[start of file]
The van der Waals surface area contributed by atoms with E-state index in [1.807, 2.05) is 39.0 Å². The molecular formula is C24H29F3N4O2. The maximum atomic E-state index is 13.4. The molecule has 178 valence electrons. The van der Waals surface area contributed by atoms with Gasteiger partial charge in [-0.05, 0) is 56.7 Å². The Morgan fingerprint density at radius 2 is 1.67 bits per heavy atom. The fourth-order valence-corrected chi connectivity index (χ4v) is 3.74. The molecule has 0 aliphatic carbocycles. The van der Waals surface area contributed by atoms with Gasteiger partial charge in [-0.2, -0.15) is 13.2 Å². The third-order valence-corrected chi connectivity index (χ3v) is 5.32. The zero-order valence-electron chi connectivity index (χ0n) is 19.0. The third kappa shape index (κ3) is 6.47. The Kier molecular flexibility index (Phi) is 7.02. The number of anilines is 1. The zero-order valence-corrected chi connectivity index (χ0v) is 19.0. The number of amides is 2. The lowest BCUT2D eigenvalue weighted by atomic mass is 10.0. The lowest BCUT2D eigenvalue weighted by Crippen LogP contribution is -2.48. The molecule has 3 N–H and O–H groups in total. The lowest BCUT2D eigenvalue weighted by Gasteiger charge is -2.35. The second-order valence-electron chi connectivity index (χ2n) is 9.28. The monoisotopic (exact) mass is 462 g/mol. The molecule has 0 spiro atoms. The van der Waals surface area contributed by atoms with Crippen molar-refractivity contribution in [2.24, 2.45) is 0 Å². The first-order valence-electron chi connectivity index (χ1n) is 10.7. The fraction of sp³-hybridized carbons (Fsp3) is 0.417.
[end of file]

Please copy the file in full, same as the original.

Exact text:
The van der Waals surface area contributed by atoms with E-state index in [1.807, 2.05) is 39.0 Å². The molecular formula is C24H29F3N4O2. The maximum atomic E-state index is 13.4. The molecule has 178 valence electrons. The van der Waals surface area contributed by atoms with Gasteiger partial charge in [-0.05, 0) is 56.7 Å². The Morgan fingerprint density at radius 2 is 1.67 bits per heavy atom. The fourth-order valence-corrected chi connectivity index (χ4v) is 3.74. The molecule has 0 aliphatic carbocycles. The van der Waals surface area contributed by atoms with Gasteiger partial charge in [-0.2, -0.15) is 13.2 Å². The third-order valence-corrected chi connectivity index (χ3v) is 5.32. The zero-order valence-electron chi connectivity index (χ0n) is 19.0. The third kappa shape index (κ3) is 6.47. The Kier molecular flexibility index (Phi) is 7.02. The number of anilines is 1. The zero-order valence-corrected chi connectivity index (χ0v) is 19.0. The number of amides is 2. The lowest BCUT2D eigenvalue weighted by atomic mass is 10.0. The lowest BCUT2D eigenvalue weighted by Crippen LogP contribution is -2.48. The molecule has 3 N–H and O–H groups in total. The lowest BCUT2D eigenvalue weighted by Gasteiger charge is -2.35. The second-order valence-electron chi connectivity index (χ2n) is 9.28. The monoisotopic (exact) mass is 462 g/mol. The molecule has 0 spiro atoms. The van der Waals surface area contributed by atoms with Crippen molar-refractivity contribution in [2.24, 2.45) is 0 Å². The first-order valence-electron chi connectivity index (χ1n) is 10.7. The fraction of sp³-hybridized carbons (Fsp3) is 0.417.